Tuesday, 24 June 2008

Money makes the world go round

Again there were Wild West images from Crete, the island that's infamous for its feuds. It seems that the Cretans no longer have patriarchs who look after their family. They seem to have become drug lords who think they're in Colombia. Last year in November, when the police raided Zoniana one officer was nearly killed because some heavily armed men were waiting for them. The whole country was upset and the entire region around the mountain village was combed by a huge police force under the scrutiny of the Greek media. They found masses of weapons, proof of bank robberies that took place on Crete earlier that year and millions of euros in the bank accounts of simple sheep farmers.

On Sunday it happened again. When some police officers went to the village of Malades (near Iraklion) to ask about a marihuana field, they were shot at and one officer was seriously wounded. You can bet that now an even bigger police force will go to Crete, because it;s a disgrace to the Greek government, showing that they've get no control over the drug lords of Crete.

Anyhow, the Greek government is in for a hot summer. Not just from the fact that it seems you are reading last years papers when you see the list of wild fires growing. The scandals around Siemens also seem to be at a peak and have caused a crisis in the Pasok party where high placed members got away with nice big bribes. That's not to say that the other big party of Greece, Neo Democratia, will get away with clean hands.

And then there are the soaring high prices. The government just blames the worldwide food crisis. That is very easy. They won't think about taking a closer look at the wholesale business, nor will they put a stop to the increasing prices (you would almost think that they had some interests there...) Meanwhile the tourists can't believe their eyes entering a supermarket, seeing the high prices the Greeks have to live with.

The only people to oppose this crisis are the extreme right and anarchist parties. Last week in Thessaloniki a right wing demonstration against the high prices was attacked by anarchists. Earlier this month there was a more fun protest in Athens by some masked youth who entered a supermarket, took as many basic products as they could from the shelves and went out on the street to distribute these goods with a flyer saying that this was a protest against the high prices.

The government slowly starts to understand that these high prices could be a reason for dropping numbers of tourists. They really have to worry because tourism is still the biggest earner in Greece.

Seeing Molyvos you wouldn't say that there are less tourists. Yesterday night the streets of the village were overcrowded and the hotels are so full that overbookings are a daily hazard. Elsewhere on the island they still complain that there aren't enough tourists or that they have no money to spend. This is easy to explain. Europe subsidised the new European countries such as the Czech Republic to travel a little around Europe and now Lesvos is filled with masses of Czechs that flew at a very low rate to the island, but have problems facing the high prices here.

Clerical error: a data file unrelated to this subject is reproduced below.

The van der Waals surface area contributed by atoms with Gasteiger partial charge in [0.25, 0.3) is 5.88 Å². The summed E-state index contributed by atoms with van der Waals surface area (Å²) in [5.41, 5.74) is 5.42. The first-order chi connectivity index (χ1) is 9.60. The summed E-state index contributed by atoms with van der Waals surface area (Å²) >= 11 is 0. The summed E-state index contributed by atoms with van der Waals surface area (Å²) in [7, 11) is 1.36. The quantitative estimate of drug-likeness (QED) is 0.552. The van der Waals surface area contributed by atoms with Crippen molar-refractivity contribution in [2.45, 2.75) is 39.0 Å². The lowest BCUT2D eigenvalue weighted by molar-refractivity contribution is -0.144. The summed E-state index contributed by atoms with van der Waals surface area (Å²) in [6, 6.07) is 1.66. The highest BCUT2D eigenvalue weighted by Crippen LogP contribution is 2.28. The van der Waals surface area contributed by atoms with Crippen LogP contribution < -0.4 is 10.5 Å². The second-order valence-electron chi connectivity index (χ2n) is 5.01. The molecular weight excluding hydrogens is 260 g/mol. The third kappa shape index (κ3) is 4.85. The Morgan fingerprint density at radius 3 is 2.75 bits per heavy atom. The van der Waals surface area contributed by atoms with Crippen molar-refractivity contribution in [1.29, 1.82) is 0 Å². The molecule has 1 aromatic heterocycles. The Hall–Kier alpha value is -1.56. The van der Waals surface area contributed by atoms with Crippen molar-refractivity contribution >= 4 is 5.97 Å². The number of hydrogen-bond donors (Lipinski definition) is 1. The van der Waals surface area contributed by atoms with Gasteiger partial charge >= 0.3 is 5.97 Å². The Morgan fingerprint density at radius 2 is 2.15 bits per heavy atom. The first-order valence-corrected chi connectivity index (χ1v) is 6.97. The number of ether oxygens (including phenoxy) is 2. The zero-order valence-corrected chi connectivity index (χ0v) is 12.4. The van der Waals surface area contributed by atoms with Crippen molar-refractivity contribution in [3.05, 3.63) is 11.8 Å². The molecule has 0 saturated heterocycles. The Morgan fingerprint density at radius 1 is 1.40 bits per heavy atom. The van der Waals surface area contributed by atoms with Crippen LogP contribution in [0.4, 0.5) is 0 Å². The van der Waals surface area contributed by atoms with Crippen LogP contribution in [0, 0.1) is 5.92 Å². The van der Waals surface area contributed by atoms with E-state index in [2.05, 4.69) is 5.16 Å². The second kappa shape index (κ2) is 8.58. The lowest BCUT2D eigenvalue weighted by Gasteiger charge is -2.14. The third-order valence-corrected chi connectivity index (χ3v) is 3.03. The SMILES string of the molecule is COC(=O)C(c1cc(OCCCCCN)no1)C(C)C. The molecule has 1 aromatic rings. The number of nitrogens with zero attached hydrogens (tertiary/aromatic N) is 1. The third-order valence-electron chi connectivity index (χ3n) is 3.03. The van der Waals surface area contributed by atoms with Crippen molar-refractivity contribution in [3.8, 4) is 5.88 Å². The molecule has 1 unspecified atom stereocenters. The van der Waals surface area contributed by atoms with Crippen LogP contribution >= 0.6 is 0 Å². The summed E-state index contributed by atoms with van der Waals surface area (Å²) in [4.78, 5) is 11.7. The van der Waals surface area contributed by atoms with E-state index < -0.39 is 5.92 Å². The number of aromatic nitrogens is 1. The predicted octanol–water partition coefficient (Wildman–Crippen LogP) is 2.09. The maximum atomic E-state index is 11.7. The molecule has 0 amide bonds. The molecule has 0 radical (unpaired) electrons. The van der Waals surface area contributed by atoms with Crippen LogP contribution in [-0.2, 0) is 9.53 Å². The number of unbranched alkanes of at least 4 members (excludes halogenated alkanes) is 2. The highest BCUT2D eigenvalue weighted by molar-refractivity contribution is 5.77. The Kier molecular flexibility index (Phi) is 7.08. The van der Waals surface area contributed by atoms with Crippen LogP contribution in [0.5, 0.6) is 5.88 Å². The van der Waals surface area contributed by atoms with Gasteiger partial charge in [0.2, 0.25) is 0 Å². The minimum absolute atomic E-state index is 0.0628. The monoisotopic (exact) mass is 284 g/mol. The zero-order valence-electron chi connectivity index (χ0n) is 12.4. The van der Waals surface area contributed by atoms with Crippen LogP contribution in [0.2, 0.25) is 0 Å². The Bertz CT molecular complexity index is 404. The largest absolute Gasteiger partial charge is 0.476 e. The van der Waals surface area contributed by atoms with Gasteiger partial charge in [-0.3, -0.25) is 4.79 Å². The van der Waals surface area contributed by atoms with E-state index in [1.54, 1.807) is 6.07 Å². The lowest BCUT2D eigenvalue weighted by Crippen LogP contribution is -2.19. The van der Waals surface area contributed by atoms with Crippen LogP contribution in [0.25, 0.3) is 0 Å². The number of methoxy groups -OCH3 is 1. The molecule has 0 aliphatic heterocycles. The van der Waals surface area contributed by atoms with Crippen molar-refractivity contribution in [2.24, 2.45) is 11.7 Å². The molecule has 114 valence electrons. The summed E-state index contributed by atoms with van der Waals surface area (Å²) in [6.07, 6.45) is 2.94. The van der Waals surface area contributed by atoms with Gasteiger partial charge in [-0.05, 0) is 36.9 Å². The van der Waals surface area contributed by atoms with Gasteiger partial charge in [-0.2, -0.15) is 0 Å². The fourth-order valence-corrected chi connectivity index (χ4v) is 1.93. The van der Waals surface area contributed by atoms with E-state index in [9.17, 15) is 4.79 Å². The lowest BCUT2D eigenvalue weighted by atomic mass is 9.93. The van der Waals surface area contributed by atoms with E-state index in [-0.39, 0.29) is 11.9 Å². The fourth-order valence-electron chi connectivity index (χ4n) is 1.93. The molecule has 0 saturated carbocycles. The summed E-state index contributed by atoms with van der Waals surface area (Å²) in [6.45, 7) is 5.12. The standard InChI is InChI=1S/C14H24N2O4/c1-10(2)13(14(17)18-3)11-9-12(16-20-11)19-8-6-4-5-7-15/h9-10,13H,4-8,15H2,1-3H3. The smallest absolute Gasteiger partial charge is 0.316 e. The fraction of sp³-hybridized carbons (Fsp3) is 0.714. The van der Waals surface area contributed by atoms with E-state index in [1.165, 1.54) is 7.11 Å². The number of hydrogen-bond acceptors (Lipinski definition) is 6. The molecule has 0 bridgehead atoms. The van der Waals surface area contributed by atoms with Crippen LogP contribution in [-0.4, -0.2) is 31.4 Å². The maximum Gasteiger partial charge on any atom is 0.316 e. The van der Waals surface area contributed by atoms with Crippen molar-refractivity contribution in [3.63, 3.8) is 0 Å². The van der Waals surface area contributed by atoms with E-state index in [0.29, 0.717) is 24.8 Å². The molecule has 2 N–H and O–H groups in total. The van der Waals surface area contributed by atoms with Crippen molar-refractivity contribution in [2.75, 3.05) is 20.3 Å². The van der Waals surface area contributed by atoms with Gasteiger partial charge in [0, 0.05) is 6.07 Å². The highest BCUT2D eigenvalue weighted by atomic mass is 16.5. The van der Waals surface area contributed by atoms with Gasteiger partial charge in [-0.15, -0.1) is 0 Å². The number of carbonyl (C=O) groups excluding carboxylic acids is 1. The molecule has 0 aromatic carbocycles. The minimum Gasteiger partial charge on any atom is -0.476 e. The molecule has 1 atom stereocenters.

Therefore it's good that the Greeks start spreading their holidays and visit the seaside more and more before August. The Greeks usually all went for holidays in August, but now you already see them appearing at the beaches at the end of June. And when a Greek saves or borrows the money for a holiday he really goes for it, without thinking of the increasing prices.

Going out for dinner in Greece used to be less expensive than to go to the shop and make your own meal. Today it's the other way round. Five years ago a dinner would cost around 10 to 15 euros. Now, and especially in Molyvos, you have to count on between 20 and 25 euros a dinner per person. I've said it before, the further you go from the tourist centres, the cheaper it becomes. Last week we went to Skamnioudi (close to Lisvori) where we ate amongst other things ray fish and kalamaria and we ended up with a price below 10 euro a person. (It wasn't at the taverna opposite the little harbour, but a little further along the sandy road following the coast in the direction of Skala Polichnitos.)

It's a shame that Greece has became so expensive for many tourists. Lesvos even became more expensive. The island is not known for the quality of its hotels (I sometimes even wonder if the Lesvorians know how a modern hotel should look). However the reason to come here is that the island is still not spoilt by mass tourism. It's still a charming Greek island with a landscape that has many beautiful spots that you only have to share with just a very few people. You have to pay for this small tourism but I'm sure that it'll be worth every eurocent you spend on it.

Copyright © Smitaki 2008

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